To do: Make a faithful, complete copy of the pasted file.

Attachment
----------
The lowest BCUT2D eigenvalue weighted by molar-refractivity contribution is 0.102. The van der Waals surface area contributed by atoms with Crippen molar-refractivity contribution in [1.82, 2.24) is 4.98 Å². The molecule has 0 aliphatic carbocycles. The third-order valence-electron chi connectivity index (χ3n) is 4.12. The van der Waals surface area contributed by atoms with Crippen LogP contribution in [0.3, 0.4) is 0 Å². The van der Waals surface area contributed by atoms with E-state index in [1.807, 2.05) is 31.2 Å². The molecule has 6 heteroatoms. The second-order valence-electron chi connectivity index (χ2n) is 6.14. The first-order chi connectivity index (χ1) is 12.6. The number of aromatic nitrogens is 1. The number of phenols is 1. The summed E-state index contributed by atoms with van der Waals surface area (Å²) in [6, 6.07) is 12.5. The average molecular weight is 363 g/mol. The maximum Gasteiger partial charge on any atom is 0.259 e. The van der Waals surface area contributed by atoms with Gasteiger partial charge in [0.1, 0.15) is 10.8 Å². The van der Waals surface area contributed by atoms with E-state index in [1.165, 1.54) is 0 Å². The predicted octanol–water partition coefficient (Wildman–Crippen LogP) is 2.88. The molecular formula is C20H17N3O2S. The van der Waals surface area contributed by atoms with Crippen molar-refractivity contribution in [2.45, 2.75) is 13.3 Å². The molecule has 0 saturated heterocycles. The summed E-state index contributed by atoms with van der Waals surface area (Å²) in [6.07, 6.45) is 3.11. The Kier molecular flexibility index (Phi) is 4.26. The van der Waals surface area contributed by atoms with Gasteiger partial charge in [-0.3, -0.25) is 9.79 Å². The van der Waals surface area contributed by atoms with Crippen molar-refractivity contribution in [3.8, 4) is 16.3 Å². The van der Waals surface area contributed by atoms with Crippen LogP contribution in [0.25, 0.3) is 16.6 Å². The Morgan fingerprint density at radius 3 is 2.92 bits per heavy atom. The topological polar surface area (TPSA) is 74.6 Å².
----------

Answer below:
The lowest BCUT2D eigenvalue weighted by molar-refractivity contribution is 0.102. The van der Waals surface area contributed by atoms with Crippen molar-refractivity contribution in [1.82, 2.24) is 4.98 Å². The molecule has 0 aliphatic carbocycles. The third-order valence-electron chi connectivity index (χ3n) is 4.12. The van der Waals surface area contributed by atoms with Crippen LogP contribution in [0.3, 0.4) is 0 Å². The van der Waals surface area contributed by atoms with E-state index in [1.807, 2.05) is 31.2 Å². The molecule has 6 heteroatoms. The second-order valence-electron chi connectivity index (χ2n) is 6.14. The first-order chi connectivity index (χ1) is 12.6. The number of aromatic nitrogens is 1. The number of phenols is 1. The summed E-state index contributed by atoms with van der Waals surface area (Å²) in [6, 6.07) is 12.5. The average molecular weight is 363 g/mol. The maximum Gasteiger partial charge on any atom is 0.259 e. The van der Waals surface area contributed by atoms with Gasteiger partial charge in [0.1, 0.15) is 10.8 Å². The van der Waals surface area contributed by atoms with E-state index in [1.165, 1.54) is 0 Å². The predicted octanol–water partition coefficient (Wildman–Crippen LogP) is 2.88. The molecular formula is C20H17N3O2S. The van der Waals surface area contributed by atoms with Crippen molar-refractivity contribution in [2.45, 2.75) is 13.3 Å². The molecule has 0 saturated heterocycles. The summed E-state index contributed by atoms with van der Waals surface area (Å²) in [6.07, 6.45) is 3.11. The Kier molecular flexibility index (Phi) is 4.26. The van der Waals surface area contributed by atoms with Gasteiger partial charge in [-0.3, -0.25) is 9.79 Å². The van der Waals surface area contributed by atoms with Crippen molar-refractivity contribution in [3.8, 4) is 16.3 Å². The van der Waals surface area contributed by atoms with Crippen LogP contribution in [0.25, 0.3) is 16.6 Å². The Morgan fingerprint density at radius 3 is 2.92 bits per heavy atom. The topological polar surface area (TPSA) is 74.6 Å².